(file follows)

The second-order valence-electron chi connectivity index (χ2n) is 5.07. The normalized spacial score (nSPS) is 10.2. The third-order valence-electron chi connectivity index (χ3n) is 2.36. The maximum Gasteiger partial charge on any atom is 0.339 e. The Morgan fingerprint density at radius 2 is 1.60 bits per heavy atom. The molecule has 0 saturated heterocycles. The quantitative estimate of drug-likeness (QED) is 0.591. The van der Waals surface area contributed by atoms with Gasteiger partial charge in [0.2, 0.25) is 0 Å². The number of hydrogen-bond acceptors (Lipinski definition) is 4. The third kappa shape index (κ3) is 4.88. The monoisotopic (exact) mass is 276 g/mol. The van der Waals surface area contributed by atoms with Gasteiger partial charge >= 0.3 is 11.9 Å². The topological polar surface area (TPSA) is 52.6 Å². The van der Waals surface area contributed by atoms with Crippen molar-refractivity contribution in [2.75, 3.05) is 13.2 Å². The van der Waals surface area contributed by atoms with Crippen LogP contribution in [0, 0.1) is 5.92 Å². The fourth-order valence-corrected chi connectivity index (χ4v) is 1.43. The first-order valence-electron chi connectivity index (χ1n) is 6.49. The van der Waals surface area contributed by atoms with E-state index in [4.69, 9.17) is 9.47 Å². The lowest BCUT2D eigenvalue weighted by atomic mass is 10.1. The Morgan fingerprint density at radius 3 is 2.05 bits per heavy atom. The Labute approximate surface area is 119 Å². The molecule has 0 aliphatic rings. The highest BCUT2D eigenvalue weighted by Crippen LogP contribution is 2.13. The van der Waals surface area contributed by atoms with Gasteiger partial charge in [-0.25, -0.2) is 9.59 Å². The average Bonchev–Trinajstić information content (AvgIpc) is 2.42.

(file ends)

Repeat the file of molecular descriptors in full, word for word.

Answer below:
The second-order valence-electron chi connectivity index (χ2n) is 5.07. The normalized spacial score (nSPS) is 10.2. The third-order valence-electron chi connectivity index (χ3n) is 2.36. The maximum Gasteiger partial charge on any atom is 0.339 e. The Morgan fingerprint density at radius 2 is 1.60 bits per heavy atom. The molecule has 0 saturated heterocycles. The quantitative estimate of drug-likeness (QED) is 0.591. The van der Waals surface area contributed by atoms with Gasteiger partial charge in [0.2, 0.25) is 0 Å². The number of hydrogen-bond acceptors (Lipinski definition) is 4. The third kappa shape index (κ3) is 4.88. The monoisotopic (exact) mass is 276 g/mol. The van der Waals surface area contributed by atoms with Gasteiger partial charge >= 0.3 is 11.9 Å². The topological polar surface area (TPSA) is 52.6 Å². The van der Waals surface area contributed by atoms with Crippen molar-refractivity contribution in [2.75, 3.05) is 13.2 Å². The van der Waals surface area contributed by atoms with Crippen LogP contribution in [0, 0.1) is 5.92 Å². The fourth-order valence-corrected chi connectivity index (χ4v) is 1.43. The first-order valence-electron chi connectivity index (χ1n) is 6.49. The van der Waals surface area contributed by atoms with E-state index in [4.69, 9.17) is 9.47 Å². The lowest BCUT2D eigenvalue weighted by atomic mass is 10.1. The Morgan fingerprint density at radius 3 is 2.05 bits per heavy atom. The Labute approximate surface area is 119 Å². The molecule has 0 aliphatic rings. The highest BCUT2D eigenvalue weighted by Crippen LogP contribution is 2.13. The van der Waals surface area contributed by atoms with Gasteiger partial charge in [-0.25, -0.2) is 9.59 Å². The average Bonchev–Trinajstić information content (AvgIpc) is 2.42.